We Descend Into Capcom's 'Dark Void'

Capcom's 'Dark Void'

by Adam Rosenberg

Up until a week ago, it had been roughly a year since I last saw Capcom’s and Airtight Games’ “Dark Void.” A cool premise and some ambitious gameplay components were overshadowed in that earlier demo by a litany of troublesome visual and functional issues. However, with “Void” currently circling a Fall ’09 release and E3 right around the corner, it came as no surprise last week when Capcom breezed through New York on a media tour with a fully playable demo level from the game in tow.

In case you need a refresher, “Dark Void” follows cargo pilot Will as he is blasted into another… uhhhh… “somewhere” after taking a small detour over the Bermuda Triangle. It’s not really clear what or where Void – the name of the place our hapless pilot ends up – actually is: alternate dimension, parallel universe, surreal dream-world… it could be any, all or none of those.

Wherever the Void is, it turns out to be the current home of long-dead scientist Nikola Tesla, one of Will’s chief allies in the game. Tesla’s contribution to the story remains a mystery, but we did learn that he provides the stranded pilot with some of the game’s most useful gear, including a hover pack, a jet pack and some kind of specialized helmet.

Capcom’s latest playable demo starts Will off with the best of that gear, highlighted by a turret-equipped jetpack. Although “Dark Void” features a level-based structure, the included flight elements demand more open environments than one would typically expect from a cover-based third-person action game. In fact, the demo opens with Will already in the air, tasked with cleansing a rocky canyon of flak turrets so that a pair of friendly transports can safely land at an enemy base.

A number of strategies can be employed in taking out the turrets. There are the jetpack-mounted gun barrels, though they felt pretty underpowered in the demo (upgrades can be purchased in the full game via earned Tech Points). Will can also lock his jetpack into hover mode at any time, granting him access to any carried hand weapons. And for situations that demand heavier firepower – like destroying a group of fixed weapon emplacements – Will is able to land on and hijack saucer-shaped enemy fighters, which are more maneuverable and pack a greater punch.

The jetpack controls feel a little stiff at this point, but Will’s range of movement is impressive. Quick turns and jukes – executed through a combination of analog stick clicks and flicks – feature impressive animations, with the pilot-turned-action hero’s flailing limbs demonstrating the appropriate level of barely maintained control.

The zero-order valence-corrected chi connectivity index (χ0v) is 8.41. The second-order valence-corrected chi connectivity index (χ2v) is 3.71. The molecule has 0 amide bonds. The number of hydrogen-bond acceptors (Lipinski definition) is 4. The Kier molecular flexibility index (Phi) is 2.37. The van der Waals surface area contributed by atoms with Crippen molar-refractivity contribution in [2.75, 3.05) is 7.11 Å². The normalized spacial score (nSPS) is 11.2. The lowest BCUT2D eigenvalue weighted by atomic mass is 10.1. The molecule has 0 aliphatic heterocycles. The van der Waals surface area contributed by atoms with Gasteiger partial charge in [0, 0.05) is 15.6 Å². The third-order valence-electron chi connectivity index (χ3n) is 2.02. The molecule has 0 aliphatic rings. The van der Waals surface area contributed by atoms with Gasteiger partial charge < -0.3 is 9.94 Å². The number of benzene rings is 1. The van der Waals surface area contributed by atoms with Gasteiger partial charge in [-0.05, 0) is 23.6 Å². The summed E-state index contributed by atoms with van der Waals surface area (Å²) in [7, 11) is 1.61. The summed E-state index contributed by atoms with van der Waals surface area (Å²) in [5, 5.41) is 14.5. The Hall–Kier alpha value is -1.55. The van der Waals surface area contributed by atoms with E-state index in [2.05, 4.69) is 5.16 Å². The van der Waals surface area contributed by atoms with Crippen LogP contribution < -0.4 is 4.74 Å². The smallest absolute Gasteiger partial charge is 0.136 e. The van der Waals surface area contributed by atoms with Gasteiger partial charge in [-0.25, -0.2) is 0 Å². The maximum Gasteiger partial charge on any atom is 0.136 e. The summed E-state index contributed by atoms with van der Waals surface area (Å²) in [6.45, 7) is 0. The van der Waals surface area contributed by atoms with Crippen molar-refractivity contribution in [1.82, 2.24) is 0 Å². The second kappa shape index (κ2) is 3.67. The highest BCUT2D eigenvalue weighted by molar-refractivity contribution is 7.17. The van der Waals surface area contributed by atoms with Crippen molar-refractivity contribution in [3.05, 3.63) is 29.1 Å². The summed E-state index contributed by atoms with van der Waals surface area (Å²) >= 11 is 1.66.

The on-foot action is pretty standard; left stick for movement, right stick for free aiming. There’s no lock-on function, though the game does offer an Aim Assist option. Cover mechanics are entirely context-sensitive; get Will close to a crate, low-lying wall or other safe haven, and a button prompt appears at the bottom of the screen. All forms of cover offered sturdy defenses during the demo, with Will enduring even explosive blasts as he crouched behind crates and the like.

The third pillar of gameplay in “Dark Void” focuses on the idea of vertical cover. At various points throughout the game, players will have to navigate their way up and down through tight, obstacle-filled spaces. Since it will generally be too dangerous to open up with the jetpack in these locations, a more cautious approach is required.

With perspective automatically shifting in these situations, fundamental “shoot from cover” gameplay in “Dark Void” remains relatively unchanged. The big difference is that Will must move from cover to cover with liberal spurts from his jetpack; on the player’s end, this means context-sensitive button prompts which signal when it is safe to move. With stationary cover, it’s most a matter of picking the right moment to push forward. At other times – such as during the demo – the next cover point may be in motion. Advancing in those situations requires precise timing, as cover advance button prompts only appear during a brief window.

“Dark Void” has certainly come a long way since I saw it during Capcom’s 2008 pre-E3 media tour. Although there are some elements still being tweaked – the jetpack-mounted weapons may or may not feature infinite ammo/cooldown meters – the core mechanics work well enough.

The biggest X-factor for “Dark Void” right now is the level design; with the jetpack accessible at any time once it is earned, Airtight is going to have to be very careful about balancing the difficulty against that freedom of movement. If this most recent demo level is any indication however, they’re certainly on the right track. Look for more details to emerge as the game’s Fall release grows nearer.